All parents want their children to be happy and carefree, protected from the world’s hurts and disappointments. But events sometimes turn the lives of children topsy-turvy in ways that leave them, baffled, uneasy, perhaps deeply troubled.
These disturbances, as discussed on the following pages, may rang from such seemingly innocuous situations as moving to a new house to serious occurrences like divorce or the death of someone the child loves. Children are hit particularly hard by such events because they involve loss and change, two experiences that threaten the security youngsters derive from stable and routine living patterns.
Another factor disturbing to the child is lack of control over what is happening. It is the parents, not the child, who decide whether to move, whether to have another baby, whether to divorce. No one consults the child about these important decisions. She is left feeling helpless in addition to feeling upset.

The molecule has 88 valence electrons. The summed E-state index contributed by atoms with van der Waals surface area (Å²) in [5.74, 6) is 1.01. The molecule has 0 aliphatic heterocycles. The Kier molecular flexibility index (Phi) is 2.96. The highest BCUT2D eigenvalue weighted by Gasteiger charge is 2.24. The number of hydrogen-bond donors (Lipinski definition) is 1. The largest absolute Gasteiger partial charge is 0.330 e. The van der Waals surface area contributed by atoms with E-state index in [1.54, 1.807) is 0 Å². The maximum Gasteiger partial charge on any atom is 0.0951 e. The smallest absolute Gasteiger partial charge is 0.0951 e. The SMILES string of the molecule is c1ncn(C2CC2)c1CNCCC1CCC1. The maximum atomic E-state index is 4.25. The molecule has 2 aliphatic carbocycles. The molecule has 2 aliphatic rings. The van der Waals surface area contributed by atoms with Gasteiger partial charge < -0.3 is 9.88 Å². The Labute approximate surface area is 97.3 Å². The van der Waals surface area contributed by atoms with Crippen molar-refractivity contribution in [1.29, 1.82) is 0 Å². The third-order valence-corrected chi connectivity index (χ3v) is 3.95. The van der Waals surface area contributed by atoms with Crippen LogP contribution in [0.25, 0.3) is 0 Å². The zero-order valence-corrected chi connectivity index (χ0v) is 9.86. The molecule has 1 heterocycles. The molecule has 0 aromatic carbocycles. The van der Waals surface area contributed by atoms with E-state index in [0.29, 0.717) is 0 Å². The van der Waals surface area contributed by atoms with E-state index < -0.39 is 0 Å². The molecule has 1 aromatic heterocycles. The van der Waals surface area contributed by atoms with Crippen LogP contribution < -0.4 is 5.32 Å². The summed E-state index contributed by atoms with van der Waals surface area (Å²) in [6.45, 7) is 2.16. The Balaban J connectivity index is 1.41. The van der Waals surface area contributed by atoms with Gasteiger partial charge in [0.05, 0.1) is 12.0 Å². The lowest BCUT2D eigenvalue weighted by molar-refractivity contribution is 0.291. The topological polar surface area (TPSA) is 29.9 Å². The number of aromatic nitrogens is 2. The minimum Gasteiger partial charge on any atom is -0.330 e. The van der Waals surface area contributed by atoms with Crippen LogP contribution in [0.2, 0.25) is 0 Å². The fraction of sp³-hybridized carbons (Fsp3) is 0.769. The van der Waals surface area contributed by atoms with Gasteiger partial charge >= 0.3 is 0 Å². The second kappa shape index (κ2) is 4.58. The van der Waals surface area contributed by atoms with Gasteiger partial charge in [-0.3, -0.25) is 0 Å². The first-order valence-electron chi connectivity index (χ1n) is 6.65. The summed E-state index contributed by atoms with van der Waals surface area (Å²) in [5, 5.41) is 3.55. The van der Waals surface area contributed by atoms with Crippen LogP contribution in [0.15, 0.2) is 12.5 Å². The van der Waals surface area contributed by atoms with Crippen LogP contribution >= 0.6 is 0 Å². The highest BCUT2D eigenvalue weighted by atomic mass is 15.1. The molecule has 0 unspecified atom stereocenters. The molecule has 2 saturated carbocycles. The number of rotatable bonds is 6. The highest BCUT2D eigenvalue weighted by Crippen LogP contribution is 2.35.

Doubtless the parents, too, are distracted and worried by the same problems at the same time, in some cases coping with emotions even more intense than those the child experiences. Nonetheless, caring parents will try to ease the pain and reduce the damage these crises can inflict. By understanding the emotional effects of such events and showing your child how to deal with them, you will help prepare him for the inevitable future disappointments and tragedies of life. Learning to survive a negative experience will make your child stronger.